Delays, delays and more delays
This is by no means the longest period of delay being reported by other PIP claimants, and it’s not just a problem for Atos – already notorious for their role in Employment and Support Allowance assessments – but also for the government’s other contractor Capita.

The delays are clear from the government’s own interim management figures, which show that by December 2013, 220,300 applications had been submitted (excluding claims for terminal illnesses) but only 34,200 awards had been made.

Ministers stated that their expectation before the system “went live” was that processing of claims would take 12-15 weeks. It is taking at least twice as long for most.

Pilot? What pilot?
PIP has been available to new claimants since June 2013. Most of those who are currently on DLA will not go through the reassessment process until October 2015. However those whose award runs out before that date or whose circumstances change will still be called in, potentially piling delay upon delay.

There was a pilot in some parts of the north of England, but this ran for only two months before the new benefit went live nationwide. The Work and Pensions Select Committee – of which I’m a member – raised doubts about such a short pilot in advance, but our concerns were brushed off. One oddity is the contrast with Universal Credit, where the roll out has been slowed to a snail’s pace.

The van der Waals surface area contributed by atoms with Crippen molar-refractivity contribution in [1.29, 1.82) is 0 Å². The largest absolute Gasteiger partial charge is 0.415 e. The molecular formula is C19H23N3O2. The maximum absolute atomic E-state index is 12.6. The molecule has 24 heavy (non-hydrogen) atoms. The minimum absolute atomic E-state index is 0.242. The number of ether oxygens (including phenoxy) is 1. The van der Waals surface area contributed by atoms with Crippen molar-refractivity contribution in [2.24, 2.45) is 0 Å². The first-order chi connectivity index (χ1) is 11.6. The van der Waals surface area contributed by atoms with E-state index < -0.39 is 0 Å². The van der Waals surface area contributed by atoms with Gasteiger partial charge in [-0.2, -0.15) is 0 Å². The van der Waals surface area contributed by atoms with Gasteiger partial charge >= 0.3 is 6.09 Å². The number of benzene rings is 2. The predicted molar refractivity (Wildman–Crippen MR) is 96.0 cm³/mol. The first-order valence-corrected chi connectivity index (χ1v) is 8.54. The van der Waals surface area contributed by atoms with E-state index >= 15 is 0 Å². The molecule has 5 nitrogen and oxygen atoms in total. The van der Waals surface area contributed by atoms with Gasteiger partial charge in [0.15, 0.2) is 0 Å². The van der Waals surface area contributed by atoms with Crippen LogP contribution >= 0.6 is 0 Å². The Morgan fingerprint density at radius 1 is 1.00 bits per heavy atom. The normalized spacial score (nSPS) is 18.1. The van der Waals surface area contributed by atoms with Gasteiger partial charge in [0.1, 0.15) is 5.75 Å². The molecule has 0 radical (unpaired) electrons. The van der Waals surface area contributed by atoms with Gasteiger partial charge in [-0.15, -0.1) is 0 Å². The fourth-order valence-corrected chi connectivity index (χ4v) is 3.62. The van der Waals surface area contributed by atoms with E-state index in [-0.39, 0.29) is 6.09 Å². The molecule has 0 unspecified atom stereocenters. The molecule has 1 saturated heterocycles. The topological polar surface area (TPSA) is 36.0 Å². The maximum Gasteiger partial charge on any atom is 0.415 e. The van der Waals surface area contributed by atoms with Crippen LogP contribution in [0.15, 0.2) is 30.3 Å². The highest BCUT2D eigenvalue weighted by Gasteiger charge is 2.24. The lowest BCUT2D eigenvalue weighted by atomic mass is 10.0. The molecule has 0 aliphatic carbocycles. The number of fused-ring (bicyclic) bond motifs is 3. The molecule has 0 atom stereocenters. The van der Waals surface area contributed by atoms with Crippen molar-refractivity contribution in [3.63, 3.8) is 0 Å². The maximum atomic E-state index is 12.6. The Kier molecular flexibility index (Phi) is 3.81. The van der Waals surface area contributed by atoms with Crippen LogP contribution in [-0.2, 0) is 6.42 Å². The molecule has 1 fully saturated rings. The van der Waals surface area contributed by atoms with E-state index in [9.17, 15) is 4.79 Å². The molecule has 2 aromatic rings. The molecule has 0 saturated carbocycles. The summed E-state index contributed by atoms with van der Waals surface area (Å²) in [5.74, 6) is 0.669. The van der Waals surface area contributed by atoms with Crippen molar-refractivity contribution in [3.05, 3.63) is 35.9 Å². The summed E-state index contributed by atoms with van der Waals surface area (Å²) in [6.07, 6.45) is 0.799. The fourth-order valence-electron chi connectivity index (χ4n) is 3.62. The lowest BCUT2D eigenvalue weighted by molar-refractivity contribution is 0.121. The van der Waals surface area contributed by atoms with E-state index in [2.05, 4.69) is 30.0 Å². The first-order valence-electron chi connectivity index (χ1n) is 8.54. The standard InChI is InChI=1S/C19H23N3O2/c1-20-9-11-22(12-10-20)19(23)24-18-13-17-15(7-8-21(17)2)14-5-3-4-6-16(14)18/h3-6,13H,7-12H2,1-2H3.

Excuses, excuses
In December the disabilities minister told the Select Committee that all assessments were being internally audited by the providers before being passed back to the DWP. That suggests a lack of confidence in the training provided by contactors – something the government should have realised was an issue when Atos and Capita were tendering for this work.

Then in February the secretary of state, Iain Duncan Smith, he argued that PIP was being rolled out “carefully” and they were adjusting the process as they went along. Given the experience of people like Jane, I’m afraid this just doesn’t wash.

The reality is that disabled people are being used as guinea pigs because of the government’s total failure to properly pilot the PIP application process and ensure its contractors were up to the job. IDS and his ministers should be ashamed.